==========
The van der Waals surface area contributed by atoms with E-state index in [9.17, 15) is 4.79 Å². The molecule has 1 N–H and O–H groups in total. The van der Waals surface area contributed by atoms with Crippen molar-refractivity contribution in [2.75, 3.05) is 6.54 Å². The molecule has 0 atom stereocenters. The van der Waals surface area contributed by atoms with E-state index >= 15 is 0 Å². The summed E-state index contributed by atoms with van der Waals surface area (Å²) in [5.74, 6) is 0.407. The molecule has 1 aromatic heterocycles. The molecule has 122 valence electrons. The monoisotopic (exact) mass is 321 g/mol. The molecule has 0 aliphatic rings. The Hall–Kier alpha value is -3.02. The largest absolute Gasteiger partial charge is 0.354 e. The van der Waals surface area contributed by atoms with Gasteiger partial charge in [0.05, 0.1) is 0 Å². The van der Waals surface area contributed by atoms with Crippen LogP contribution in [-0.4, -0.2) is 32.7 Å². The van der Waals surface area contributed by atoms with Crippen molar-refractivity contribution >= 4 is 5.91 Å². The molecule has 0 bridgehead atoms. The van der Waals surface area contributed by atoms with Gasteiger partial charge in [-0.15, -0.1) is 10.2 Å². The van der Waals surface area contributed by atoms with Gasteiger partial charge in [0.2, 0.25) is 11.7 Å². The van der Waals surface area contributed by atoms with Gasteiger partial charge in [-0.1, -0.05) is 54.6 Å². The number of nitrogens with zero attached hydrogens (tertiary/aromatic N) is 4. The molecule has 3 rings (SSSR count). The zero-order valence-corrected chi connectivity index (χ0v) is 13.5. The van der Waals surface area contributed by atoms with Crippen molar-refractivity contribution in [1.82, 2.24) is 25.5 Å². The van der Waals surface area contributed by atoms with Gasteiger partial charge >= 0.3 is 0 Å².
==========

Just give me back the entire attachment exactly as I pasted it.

The van der Waals surface area contributed by atoms with E-state index in [9.17, 15) is 4.79 Å². The molecule has 1 N–H and O–H groups in total. The van der Waals surface area contributed by atoms with Crippen molar-refractivity contribution in [2.75, 3.05) is 6.54 Å². The molecule has 0 atom stereocenters. The van der Waals surface area contributed by atoms with E-state index >= 15 is 0 Å². The summed E-state index contributed by atoms with van der Waals surface area (Å²) in [5.74, 6) is 0.407. The molecule has 1 aromatic heterocycles. The molecule has 122 valence electrons. The monoisotopic (exact) mass is 321 g/mol. The molecule has 0 aliphatic rings. The Hall–Kier alpha value is -3.02. The largest absolute Gasteiger partial charge is 0.354 e. The van der Waals surface area contributed by atoms with Gasteiger partial charge in [0.05, 0.1) is 0 Å². The van der Waals surface area contributed by atoms with Crippen LogP contribution in [-0.4, -0.2) is 32.7 Å². The van der Waals surface area contributed by atoms with Crippen molar-refractivity contribution >= 4 is 5.91 Å². The molecule has 0 bridgehead atoms. The van der Waals surface area contributed by atoms with Gasteiger partial charge in [-0.15, -0.1) is 10.2 Å². The van der Waals surface area contributed by atoms with Gasteiger partial charge in [0.2, 0.25) is 11.7 Å². The van der Waals surface area contributed by atoms with Gasteiger partial charge in [-0.1, -0.05) is 54.6 Å². The number of nitrogens with zero attached hydrogens (tertiary/aromatic N) is 4. The molecule has 3 rings (SSSR count). The zero-order valence-corrected chi connectivity index (χ0v) is 13.5. The van der Waals surface area contributed by atoms with Crippen molar-refractivity contribution in [1.82, 2.24) is 25.5 Å². The van der Waals surface area contributed by atoms with Gasteiger partial charge >= 0.3 is 0 Å².